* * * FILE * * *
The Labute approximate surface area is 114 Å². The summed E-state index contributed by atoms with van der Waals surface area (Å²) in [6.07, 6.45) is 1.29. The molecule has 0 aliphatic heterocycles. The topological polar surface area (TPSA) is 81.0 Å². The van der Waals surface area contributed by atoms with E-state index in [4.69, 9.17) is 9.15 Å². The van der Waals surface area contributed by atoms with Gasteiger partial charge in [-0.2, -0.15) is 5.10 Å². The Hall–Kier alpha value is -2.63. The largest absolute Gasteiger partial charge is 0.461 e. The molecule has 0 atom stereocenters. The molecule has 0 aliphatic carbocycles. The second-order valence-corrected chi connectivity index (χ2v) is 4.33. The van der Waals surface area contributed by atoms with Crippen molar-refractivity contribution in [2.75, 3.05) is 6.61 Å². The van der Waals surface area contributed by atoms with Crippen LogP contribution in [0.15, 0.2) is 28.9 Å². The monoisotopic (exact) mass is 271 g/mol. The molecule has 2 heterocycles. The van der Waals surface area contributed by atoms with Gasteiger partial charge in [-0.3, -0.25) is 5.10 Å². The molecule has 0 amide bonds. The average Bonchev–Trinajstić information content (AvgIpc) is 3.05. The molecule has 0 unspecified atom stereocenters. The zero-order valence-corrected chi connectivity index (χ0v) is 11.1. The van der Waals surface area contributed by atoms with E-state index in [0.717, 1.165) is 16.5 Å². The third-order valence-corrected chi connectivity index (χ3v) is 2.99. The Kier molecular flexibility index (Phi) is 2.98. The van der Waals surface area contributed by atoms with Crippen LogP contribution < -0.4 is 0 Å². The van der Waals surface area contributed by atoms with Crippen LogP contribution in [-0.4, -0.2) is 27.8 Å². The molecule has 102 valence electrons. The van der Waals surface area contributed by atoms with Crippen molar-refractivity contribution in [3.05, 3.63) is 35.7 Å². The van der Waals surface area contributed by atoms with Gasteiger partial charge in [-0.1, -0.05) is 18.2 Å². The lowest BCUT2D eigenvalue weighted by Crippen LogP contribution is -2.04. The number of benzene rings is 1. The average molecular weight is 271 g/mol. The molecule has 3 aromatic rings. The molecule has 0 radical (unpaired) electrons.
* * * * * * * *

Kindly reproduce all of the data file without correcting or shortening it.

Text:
The Labute approximate surface area is 114 Å². The summed E-state index contributed by atoms with van der Waals surface area (Å²) in [6.07, 6.45) is 1.29. The molecule has 0 aliphatic heterocycles. The topological polar surface area (TPSA) is 81.0 Å². The van der Waals surface area contributed by atoms with E-state index in [4.69, 9.17) is 9.15 Å². The van der Waals surface area contributed by atoms with Gasteiger partial charge in [-0.2, -0.15) is 5.10 Å². The Hall–Kier alpha value is -2.63. The largest absolute Gasteiger partial charge is 0.461 e. The molecule has 0 atom stereocenters. The molecule has 0 aliphatic carbocycles. The second-order valence-corrected chi connectivity index (χ2v) is 4.33. The van der Waals surface area contributed by atoms with Crippen molar-refractivity contribution in [2.75, 3.05) is 6.61 Å². The van der Waals surface area contributed by atoms with Crippen LogP contribution in [0.15, 0.2) is 28.9 Å². The monoisotopic (exact) mass is 271 g/mol. The molecule has 2 heterocycles. The van der Waals surface area contributed by atoms with Gasteiger partial charge in [-0.3, -0.25) is 5.10 Å². The molecule has 0 amide bonds. The average Bonchev–Trinajstić information content (AvgIpc) is 3.05. The molecule has 0 unspecified atom stereocenters. The zero-order valence-corrected chi connectivity index (χ0v) is 11.1. The van der Waals surface area contributed by atoms with E-state index in [0.717, 1.165) is 16.5 Å². The third-order valence-corrected chi connectivity index (χ3v) is 2.99. The Kier molecular flexibility index (Phi) is 2.98. The van der Waals surface area contributed by atoms with Crippen LogP contribution < -0.4 is 0 Å². The van der Waals surface area contributed by atoms with Crippen LogP contribution in [-0.4, -0.2) is 27.8 Å². The molecule has 102 valence electrons. The van der Waals surface area contributed by atoms with Crippen molar-refractivity contribution in [3.05, 3.63) is 35.7 Å². The van der Waals surface area contributed by atoms with Gasteiger partial charge in [-0.1, -0.05) is 18.2 Å². The lowest BCUT2D eigenvalue weighted by Crippen LogP contribution is -2.04. The number of benzene rings is 1. The average molecular weight is 271 g/mol. The molecule has 3 aromatic rings. The molecule has 0 radical (unpaired) electrons.